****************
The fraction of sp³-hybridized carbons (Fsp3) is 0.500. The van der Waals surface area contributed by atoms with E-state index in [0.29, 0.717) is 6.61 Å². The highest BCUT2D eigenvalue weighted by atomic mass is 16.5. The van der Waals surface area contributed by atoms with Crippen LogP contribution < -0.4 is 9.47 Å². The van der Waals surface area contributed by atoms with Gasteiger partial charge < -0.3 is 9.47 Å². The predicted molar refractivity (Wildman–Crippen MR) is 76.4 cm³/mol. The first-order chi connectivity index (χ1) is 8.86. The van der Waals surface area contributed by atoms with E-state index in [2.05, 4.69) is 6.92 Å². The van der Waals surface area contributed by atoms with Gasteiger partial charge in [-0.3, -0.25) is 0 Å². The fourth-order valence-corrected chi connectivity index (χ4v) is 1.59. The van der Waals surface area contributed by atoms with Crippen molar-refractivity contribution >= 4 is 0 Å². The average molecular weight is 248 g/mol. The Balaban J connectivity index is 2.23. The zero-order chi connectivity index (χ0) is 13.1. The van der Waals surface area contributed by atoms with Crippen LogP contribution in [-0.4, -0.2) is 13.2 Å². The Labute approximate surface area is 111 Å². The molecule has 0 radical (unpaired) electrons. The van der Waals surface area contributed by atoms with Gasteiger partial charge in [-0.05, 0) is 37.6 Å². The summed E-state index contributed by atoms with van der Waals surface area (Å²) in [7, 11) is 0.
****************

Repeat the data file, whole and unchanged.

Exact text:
The fraction of sp³-hybridized carbons (Fsp3) is 0.500. The van der Waals surface area contributed by atoms with E-state index in [0.29, 0.717) is 6.61 Å². The highest BCUT2D eigenvalue weighted by atomic mass is 16.5. The van der Waals surface area contributed by atoms with Crippen LogP contribution < -0.4 is 9.47 Å². The van der Waals surface area contributed by atoms with Gasteiger partial charge < -0.3 is 9.47 Å². The predicted molar refractivity (Wildman–Crippen MR) is 76.4 cm³/mol. The first-order chi connectivity index (χ1) is 8.86. The van der Waals surface area contributed by atoms with E-state index in [2.05, 4.69) is 6.92 Å². The van der Waals surface area contributed by atoms with Gasteiger partial charge in [-0.3, -0.25) is 0 Å². The fourth-order valence-corrected chi connectivity index (χ4v) is 1.59. The van der Waals surface area contributed by atoms with Crippen molar-refractivity contribution >= 4 is 0 Å². The average molecular weight is 248 g/mol. The Balaban J connectivity index is 2.23. The zero-order chi connectivity index (χ0) is 13.1. The van der Waals surface area contributed by atoms with Crippen LogP contribution in [-0.4, -0.2) is 13.2 Å². The Labute approximate surface area is 111 Å². The molecule has 0 radical (unpaired) electrons. The van der Waals surface area contributed by atoms with Gasteiger partial charge in [-0.05, 0) is 37.6 Å². The summed E-state index contributed by atoms with van der Waals surface area (Å²) in [7, 11) is 0.